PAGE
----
C Language

Conquering C

To pick the right projects for C or C++, and then use the language effectively, you have to ignore a lot of conventional attitudes towards C and C programming practices. Many of these attitudes and practices are rooted in a time and place 15 years ago when C was a major step forward for systems programmers. Today there are good alternatives to C for many applications, and programming practices have changed considerably. One of the most important differences between 15 years ago and today is that businesses are placing much more emphasis on controlling software development costs than on modest improvements in performance. Thus, developers trying to control costs want to avoid language features such as address pointers and coding practices such as folding a sequence of distinct operations into a single statement.

If you do find yourself (or your staff) programming in C, the attitude with which you approach the task has a lot to do with whether you conquer C or it conquers you. To successfully program in C, you can't just memorize more C rules, code more carefully, and keep the debugger close at hand. You have to start with an awareness of what types of languages C and C++ are, and plan your strategy for preventing accidents. With some forewarning, and the right attitude, it's not terribly difficult to do, although compared to other languages, C can remain a frustratingly primitive - and C++ an agitatingly complex - way to write software.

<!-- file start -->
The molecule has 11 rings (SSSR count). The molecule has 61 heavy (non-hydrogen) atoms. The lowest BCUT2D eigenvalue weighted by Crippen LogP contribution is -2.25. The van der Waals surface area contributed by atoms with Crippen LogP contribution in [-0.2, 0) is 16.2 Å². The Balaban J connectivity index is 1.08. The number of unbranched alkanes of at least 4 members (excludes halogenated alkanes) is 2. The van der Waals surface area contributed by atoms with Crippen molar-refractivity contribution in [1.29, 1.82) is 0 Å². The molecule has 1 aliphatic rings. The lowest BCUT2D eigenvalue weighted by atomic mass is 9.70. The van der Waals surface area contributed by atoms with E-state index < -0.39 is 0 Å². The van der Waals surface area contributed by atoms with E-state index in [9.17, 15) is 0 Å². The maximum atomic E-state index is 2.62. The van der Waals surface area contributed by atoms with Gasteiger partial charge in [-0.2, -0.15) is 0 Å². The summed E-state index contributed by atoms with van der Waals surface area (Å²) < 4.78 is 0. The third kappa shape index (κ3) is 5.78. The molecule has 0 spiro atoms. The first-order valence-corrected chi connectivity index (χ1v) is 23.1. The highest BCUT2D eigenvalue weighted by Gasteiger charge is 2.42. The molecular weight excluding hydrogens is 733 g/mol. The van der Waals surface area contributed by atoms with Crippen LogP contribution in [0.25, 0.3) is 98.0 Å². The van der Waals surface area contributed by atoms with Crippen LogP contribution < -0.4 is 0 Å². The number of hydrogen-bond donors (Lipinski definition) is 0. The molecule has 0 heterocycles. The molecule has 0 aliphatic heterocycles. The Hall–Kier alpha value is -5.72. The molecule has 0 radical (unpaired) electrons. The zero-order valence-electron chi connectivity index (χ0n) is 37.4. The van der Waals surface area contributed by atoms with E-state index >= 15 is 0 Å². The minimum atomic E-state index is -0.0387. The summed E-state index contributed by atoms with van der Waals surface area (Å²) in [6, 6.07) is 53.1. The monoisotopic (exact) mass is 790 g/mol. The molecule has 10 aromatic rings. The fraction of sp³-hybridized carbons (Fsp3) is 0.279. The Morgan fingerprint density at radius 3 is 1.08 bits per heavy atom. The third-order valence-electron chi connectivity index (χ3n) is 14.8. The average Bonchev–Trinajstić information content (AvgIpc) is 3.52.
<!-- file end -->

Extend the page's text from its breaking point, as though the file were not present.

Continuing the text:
There are some bright spots in the world of C programming, however. If you don't succumb to the "this is the way all C programmers do it" method of programming, you can enjoy the benefits of an enormous collection of C and C++ source and executable libraries, and a large set of C-related tools, such as "C-aware" editors and programmer workbenches. And there's no question that the fierce competition among C compiler vendors, especially on the PC, has produced excellent and affordable C compilers. The performance of well-designed C programs compiled with one of the good optimizing compilers is usually excellent, too.

So don't fear that the only result of programming in C is spending large amounts of time chasing wild pointers. With the right amount of respect for the language and not too much respect for C "traditions," you can enjoy the advantages of the broad C compiler and tools market. All it takes is going into it with your eyes wide open and programming with a little "common sense."